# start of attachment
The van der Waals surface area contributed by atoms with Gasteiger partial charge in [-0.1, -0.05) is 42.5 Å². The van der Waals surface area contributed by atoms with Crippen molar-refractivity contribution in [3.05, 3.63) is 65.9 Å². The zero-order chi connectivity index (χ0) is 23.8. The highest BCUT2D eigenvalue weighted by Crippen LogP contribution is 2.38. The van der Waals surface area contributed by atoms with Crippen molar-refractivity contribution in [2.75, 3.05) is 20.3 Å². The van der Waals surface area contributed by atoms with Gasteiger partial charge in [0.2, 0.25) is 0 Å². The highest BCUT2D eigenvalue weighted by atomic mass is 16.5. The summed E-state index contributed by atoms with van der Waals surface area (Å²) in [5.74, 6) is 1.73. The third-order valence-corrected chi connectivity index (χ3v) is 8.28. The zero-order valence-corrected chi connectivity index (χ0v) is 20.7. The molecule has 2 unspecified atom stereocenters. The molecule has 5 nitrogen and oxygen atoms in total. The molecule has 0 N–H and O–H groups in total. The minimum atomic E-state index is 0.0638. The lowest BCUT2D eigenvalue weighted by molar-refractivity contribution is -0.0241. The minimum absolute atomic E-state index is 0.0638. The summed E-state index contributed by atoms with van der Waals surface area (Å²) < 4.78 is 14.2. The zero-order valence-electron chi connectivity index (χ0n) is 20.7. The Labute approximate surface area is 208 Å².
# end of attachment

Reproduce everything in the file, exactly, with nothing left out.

The van der Waals surface area contributed by atoms with Gasteiger partial charge in [-0.1, -0.05) is 42.5 Å². The van der Waals surface area contributed by atoms with Crippen molar-refractivity contribution in [3.05, 3.63) is 65.9 Å². The zero-order chi connectivity index (χ0) is 23.8. The highest BCUT2D eigenvalue weighted by Crippen LogP contribution is 2.38. The van der Waals surface area contributed by atoms with Crippen molar-refractivity contribution in [2.75, 3.05) is 20.3 Å². The van der Waals surface area contributed by atoms with Gasteiger partial charge in [0.2, 0.25) is 0 Å². The highest BCUT2D eigenvalue weighted by atomic mass is 16.5. The summed E-state index contributed by atoms with van der Waals surface area (Å²) in [5.74, 6) is 1.73. The third-order valence-corrected chi connectivity index (χ3v) is 8.28. The zero-order valence-corrected chi connectivity index (χ0v) is 20.7. The molecule has 2 unspecified atom stereocenters. The molecule has 5 nitrogen and oxygen atoms in total. The molecule has 0 N–H and O–H groups in total. The minimum atomic E-state index is 0.0638. The lowest BCUT2D eigenvalue weighted by molar-refractivity contribution is -0.0241. The minimum absolute atomic E-state index is 0.0638. The summed E-state index contributed by atoms with van der Waals surface area (Å²) < 4.78 is 14.2. The zero-order valence-electron chi connectivity index (χ0n) is 20.7. The Labute approximate surface area is 208 Å².